Interestingly, unlike the NBER report, the JHU report examines the impact of the DA’s announcement on the police, rather than focusing mainly on the decision of whether to charge. There is significant debate about who are the most powerful actors in the criminal-legal system, with the main contenders being police, judges and prosecutors. In some jurisdictions, the DA announcing a plan to use discretion to decriminalize a specific offense has not led to police responding in kind. For instance, in Harris County, which covers the Houston, Texas metro area, many in-county police departments continued to arrest people for low-level cannabis possession without offering DA Kim Ogg’s new diversion program.

    There is no doubt that the findings will help the movements to decriminalize drugs and sex work.

    However, in Baltimore, arrests for the offenses Mosby said she would no longer prosecute plummeted, as did complaints relating to these offenses. The police chief, Michael Harrison, even worked to “socialize” his officers to this approach, making the case for why they should follow the policy even if they did not agree with it.

    There is no doubt that the JHU study’s findings will help the movement to decriminalize drugs—which won its biggest US victory so far in Oregon last November—and the related movement to decriminalize sex work. The findings also lend support to the so-called “progressive prosecutor” movement, of which decriminalizing low-level, non-violent charges is an important part. When it comes to these issues, public safety data, like ethics, are firmly on the side of progress.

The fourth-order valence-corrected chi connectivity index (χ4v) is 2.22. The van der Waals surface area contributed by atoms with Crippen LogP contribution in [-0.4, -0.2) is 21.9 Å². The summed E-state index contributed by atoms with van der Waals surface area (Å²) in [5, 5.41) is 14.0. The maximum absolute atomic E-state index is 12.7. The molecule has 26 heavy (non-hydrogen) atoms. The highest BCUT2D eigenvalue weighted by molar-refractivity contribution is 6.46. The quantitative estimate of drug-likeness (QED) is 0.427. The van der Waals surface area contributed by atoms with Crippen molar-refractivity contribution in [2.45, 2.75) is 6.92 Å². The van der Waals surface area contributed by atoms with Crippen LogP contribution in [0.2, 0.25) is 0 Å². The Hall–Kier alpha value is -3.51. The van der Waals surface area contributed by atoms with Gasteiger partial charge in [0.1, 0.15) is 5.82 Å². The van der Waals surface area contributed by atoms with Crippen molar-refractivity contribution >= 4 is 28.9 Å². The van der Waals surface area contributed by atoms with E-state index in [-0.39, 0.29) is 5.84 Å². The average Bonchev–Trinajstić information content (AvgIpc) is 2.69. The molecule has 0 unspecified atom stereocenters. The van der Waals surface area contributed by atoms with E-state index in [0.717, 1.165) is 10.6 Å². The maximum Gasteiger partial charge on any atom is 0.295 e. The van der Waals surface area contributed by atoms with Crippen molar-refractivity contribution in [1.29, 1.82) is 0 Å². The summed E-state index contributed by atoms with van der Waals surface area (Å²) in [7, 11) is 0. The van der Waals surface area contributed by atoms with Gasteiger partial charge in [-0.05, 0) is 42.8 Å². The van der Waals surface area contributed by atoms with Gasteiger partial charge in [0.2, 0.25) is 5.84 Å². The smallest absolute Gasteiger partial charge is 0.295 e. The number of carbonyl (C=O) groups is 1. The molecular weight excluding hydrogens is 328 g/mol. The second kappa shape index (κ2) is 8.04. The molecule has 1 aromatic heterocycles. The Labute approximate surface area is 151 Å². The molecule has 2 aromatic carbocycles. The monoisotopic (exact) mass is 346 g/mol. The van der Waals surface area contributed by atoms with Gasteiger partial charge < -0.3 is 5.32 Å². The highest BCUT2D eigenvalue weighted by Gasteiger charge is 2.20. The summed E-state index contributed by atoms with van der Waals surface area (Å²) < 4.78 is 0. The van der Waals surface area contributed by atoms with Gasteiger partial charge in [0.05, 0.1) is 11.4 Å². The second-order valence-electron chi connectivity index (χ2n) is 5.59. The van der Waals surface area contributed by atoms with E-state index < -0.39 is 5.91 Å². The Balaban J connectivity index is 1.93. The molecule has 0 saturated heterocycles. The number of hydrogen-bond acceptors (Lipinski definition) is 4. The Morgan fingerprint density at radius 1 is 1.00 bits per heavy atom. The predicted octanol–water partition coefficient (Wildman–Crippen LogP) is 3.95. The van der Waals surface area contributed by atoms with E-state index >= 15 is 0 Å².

The findings also represent a moral victory for Mosby and Rollins, who are both Black women seeking to transform a racist justice system. Mosby cited racial justice concerns as an important reason for the new policy, because people of color are disproportionately targeted by police and prosecutors, and JHU’s findings about Black arrests averted underlined her pont.

    Black women are vastly underrepresented in the ranks of the nation’s elected prosecutors. A 2014 report from the Women Donors Network found that 94 percent of DAs were white, and 79 percent were white men. While blazing trails, Mosby and Rollins have been targeted for even worse vitriol than other progressive prosecutors, who get plenty of scorching unfair criticism. Mosby herself has publicly shared evidence of the hateful, racist backlash she has received.

    The release of the JHU report should bring hope to all who campaign for decriminalization (or legalization)—and, therefore, to millions who have been subjected to vindictive, targeted law enforcement for so long.

     


     

    Photograph by Baltex18 via Wikimedia Commons/Creative Commons 4.0

    • Rory is a writer and licensed attorney. Previously, he ran Foglight Strategies, a campaign research services firm for forward-thinking prosecutors, and worked for the Law Enforcement Action Partnership, Harvard Law School Fair Punishment Project and the National Network for Safe Communications at the John Jay College of Criminal Justice. He lives in Philadelphia.